Today, nearly half a million copies of Leap line the shelves of America’s hardcore birthers and theocrats. Unfolding a story that Skousen spent six decades repeating in various forms, it begins on Mount Sinai where Moses received two documents from God, the Decalogue and the American Constitution. Upon receiving these documents from the Lord, Moses came down the mountain and was elected President of Israel, with Aaron as his Vice President. For centuries the Israelites lived under the American Constitution until they became involved in sodomy and miscegenation.
Following what was a scriptural principle in Mormon historiography until 1981, the skin of the iniquitous Israelites began to darken; and so the true, white Israelites fled north to the present-day Ukraine to avoid being tainted by this impure blood and the impure teachings that axiomatically accompanied it. After living there for a few centuries, they were led by Odin, a white Israelite prophet to present-day Saxony where they became – you guessed it – the Anglo-Saxon race.
Americans, Skousen explains, must understand that they, like their English progenitors, are the true Chosen People, the elect, pure Israelites of the Bible unsullied by the pagan sacrifice, miscegenation and sodomy practiced by the corrupt Jews who stayed in the Promised Land. Following their invasion of England in the six century, the Anglo-Saxons, who had maintained biblical law by oral tradition, re-established the American Constitution, under which they lived until the Norman Conquest of 1066. King Alfred the Great, according to Skousen, should really be remembered as the most successful president of the English republic.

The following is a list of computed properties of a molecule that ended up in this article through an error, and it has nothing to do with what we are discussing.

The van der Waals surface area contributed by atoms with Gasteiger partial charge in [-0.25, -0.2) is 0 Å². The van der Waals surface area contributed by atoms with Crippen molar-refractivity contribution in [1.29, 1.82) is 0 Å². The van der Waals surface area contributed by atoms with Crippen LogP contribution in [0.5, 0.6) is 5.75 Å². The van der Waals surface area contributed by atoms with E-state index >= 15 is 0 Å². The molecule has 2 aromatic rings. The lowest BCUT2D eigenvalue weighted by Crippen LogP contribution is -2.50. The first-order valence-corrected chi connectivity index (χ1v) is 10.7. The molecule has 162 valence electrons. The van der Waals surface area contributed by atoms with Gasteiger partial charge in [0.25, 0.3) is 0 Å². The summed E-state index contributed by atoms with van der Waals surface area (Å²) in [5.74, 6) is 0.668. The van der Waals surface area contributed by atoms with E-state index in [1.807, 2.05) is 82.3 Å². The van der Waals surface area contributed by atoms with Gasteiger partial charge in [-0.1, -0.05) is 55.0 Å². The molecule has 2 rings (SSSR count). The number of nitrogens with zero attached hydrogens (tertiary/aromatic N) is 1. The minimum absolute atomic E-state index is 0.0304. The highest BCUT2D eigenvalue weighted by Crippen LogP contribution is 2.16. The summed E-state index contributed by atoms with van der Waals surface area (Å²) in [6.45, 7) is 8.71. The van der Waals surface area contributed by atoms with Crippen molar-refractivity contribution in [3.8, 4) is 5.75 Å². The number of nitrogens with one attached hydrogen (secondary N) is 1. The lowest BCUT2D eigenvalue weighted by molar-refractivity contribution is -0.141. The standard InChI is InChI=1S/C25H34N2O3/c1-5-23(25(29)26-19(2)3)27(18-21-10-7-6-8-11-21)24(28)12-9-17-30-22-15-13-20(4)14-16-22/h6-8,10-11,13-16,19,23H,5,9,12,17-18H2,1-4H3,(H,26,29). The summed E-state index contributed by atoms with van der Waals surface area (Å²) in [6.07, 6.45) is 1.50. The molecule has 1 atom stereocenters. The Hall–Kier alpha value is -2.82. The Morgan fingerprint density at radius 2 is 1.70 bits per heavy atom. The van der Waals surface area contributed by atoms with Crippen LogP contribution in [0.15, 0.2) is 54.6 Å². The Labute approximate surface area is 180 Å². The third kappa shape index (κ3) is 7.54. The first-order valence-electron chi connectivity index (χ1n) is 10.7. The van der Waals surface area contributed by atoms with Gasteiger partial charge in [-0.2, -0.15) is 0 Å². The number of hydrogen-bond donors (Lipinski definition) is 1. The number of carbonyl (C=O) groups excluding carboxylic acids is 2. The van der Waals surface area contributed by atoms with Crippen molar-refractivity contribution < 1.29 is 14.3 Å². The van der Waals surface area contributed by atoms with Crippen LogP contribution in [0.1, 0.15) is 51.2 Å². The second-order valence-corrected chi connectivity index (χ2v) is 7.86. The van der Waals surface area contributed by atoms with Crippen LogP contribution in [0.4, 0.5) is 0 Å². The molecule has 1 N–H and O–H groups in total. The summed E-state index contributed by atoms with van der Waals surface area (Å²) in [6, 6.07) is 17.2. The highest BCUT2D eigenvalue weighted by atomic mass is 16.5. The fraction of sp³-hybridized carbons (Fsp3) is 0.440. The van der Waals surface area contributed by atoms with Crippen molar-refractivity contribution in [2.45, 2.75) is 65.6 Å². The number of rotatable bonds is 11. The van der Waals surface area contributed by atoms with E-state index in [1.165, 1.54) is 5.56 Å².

According to Leap and the rest of the Skousen corpus, what makes America great is its Anglo-Saxon (i.e. white Israelite) blood. While the Constitution is divinely-authored and the basis of all virtuous states that have existed at all times on all possible worlds, it cannot be used to govern people who are not the Lord’s elect, a group that, for Skousen, is racially bounded. That is why high-level miscegenation is one of the greatest dangers an elect people can face. And he blames interracial marriage for the failure of Moses’ republic and David and Solomon’s kingdom.
For anyone who accepts Skousen’s theory of world history, like Perry, who, despite his anti-Mormonism, promoted the book far more vigorously than Romney, there is no greater imperative than to remove a dark-skinned, racially mixed person from high office in latter-day Israel. Indeed, the fate of the entire world hinges on the racial purity of the man in the White House. To do otherwise would be to invite the kind of scourging God visited on his people in the past for miscegenation and tolerance of sodomy. Anglo-Saxons, like any group of Israelites, might disagree about important matters but they must come together to protect the racial purity on which their nation’s elect status depends, even if it means electing a polytheistic necromancer who follows a false prophet for the next four years.